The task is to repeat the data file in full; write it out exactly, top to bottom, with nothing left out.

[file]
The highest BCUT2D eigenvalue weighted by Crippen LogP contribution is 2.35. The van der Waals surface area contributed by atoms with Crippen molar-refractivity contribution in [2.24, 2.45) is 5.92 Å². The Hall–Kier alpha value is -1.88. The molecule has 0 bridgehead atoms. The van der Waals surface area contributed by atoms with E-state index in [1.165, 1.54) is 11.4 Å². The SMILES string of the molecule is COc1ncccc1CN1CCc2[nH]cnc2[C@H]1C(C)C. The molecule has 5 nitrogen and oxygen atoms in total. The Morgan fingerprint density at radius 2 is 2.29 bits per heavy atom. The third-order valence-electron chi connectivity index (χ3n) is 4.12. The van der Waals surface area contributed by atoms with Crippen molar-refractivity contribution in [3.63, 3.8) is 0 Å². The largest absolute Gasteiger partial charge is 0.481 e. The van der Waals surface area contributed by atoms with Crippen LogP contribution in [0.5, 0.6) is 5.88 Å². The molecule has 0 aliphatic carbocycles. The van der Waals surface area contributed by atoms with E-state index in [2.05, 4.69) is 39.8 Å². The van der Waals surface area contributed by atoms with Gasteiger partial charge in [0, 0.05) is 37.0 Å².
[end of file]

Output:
The highest BCUT2D eigenvalue weighted by Crippen LogP contribution is 2.35. The van der Waals surface area contributed by atoms with Crippen molar-refractivity contribution in [2.24, 2.45) is 5.92 Å². The Hall–Kier alpha value is -1.88. The molecule has 0 bridgehead atoms. The van der Waals surface area contributed by atoms with E-state index in [1.165, 1.54) is 11.4 Å². The SMILES string of the molecule is COc1ncccc1CN1CCc2[nH]cnc2[C@H]1C(C)C. The molecule has 5 nitrogen and oxygen atoms in total. The Morgan fingerprint density at radius 2 is 2.29 bits per heavy atom. The third-order valence-electron chi connectivity index (χ3n) is 4.12. The van der Waals surface area contributed by atoms with Crippen molar-refractivity contribution in [3.63, 3.8) is 0 Å². The largest absolute Gasteiger partial charge is 0.481 e. The van der Waals surface area contributed by atoms with Crippen LogP contribution in [0.5, 0.6) is 5.88 Å². The molecule has 0 aliphatic carbocycles. The van der Waals surface area contributed by atoms with E-state index in [2.05, 4.69) is 39.8 Å². The van der Waals surface area contributed by atoms with Gasteiger partial charge in [0, 0.05) is 37.0 Å².